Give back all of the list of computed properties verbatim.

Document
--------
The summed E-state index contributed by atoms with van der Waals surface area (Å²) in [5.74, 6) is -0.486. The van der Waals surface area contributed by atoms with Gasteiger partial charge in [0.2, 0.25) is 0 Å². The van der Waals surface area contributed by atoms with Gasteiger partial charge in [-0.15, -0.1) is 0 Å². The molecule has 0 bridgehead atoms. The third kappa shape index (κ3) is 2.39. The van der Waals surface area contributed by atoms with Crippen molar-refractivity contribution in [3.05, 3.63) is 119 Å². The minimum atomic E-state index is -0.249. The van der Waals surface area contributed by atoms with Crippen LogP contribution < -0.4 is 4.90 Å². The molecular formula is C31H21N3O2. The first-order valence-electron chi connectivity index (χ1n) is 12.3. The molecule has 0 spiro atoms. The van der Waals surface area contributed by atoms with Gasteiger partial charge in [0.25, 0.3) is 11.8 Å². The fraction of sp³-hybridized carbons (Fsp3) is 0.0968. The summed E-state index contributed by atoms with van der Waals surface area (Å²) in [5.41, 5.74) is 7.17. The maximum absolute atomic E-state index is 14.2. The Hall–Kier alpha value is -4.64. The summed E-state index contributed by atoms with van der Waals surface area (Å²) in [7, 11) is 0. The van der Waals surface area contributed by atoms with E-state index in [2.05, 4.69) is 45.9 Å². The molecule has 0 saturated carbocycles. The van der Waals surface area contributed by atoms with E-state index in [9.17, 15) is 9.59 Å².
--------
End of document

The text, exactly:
The summed E-state index contributed by atoms with van der Waals surface area (Å²) in [5.74, 6) is -0.486. The van der Waals surface area contributed by atoms with Gasteiger partial charge in [0.2, 0.25) is 0 Å². The van der Waals surface area contributed by atoms with Gasteiger partial charge in [-0.15, -0.1) is 0 Å². The molecule has 0 bridgehead atoms. The third kappa shape index (κ3) is 2.39. The van der Waals surface area contributed by atoms with Crippen molar-refractivity contribution in [3.05, 3.63) is 119 Å². The minimum atomic E-state index is -0.249. The van der Waals surface area contributed by atoms with Crippen LogP contribution < -0.4 is 4.90 Å². The molecular formula is C31H21N3O2. The first-order valence-electron chi connectivity index (χ1n) is 12.3. The molecule has 0 spiro atoms. The van der Waals surface area contributed by atoms with Gasteiger partial charge in [0.25, 0.3) is 11.8 Å². The fraction of sp³-hybridized carbons (Fsp3) is 0.0968. The summed E-state index contributed by atoms with van der Waals surface area (Å²) in [5.41, 5.74) is 7.17. The maximum absolute atomic E-state index is 14.2. The Hall–Kier alpha value is -4.64. The summed E-state index contributed by atoms with van der Waals surface area (Å²) in [7, 11) is 0. The van der Waals surface area contributed by atoms with E-state index in [2.05, 4.69) is 45.9 Å². The molecule has 0 saturated carbocycles. The van der Waals surface area contributed by atoms with E-state index in [9.17, 15) is 9.59 Å².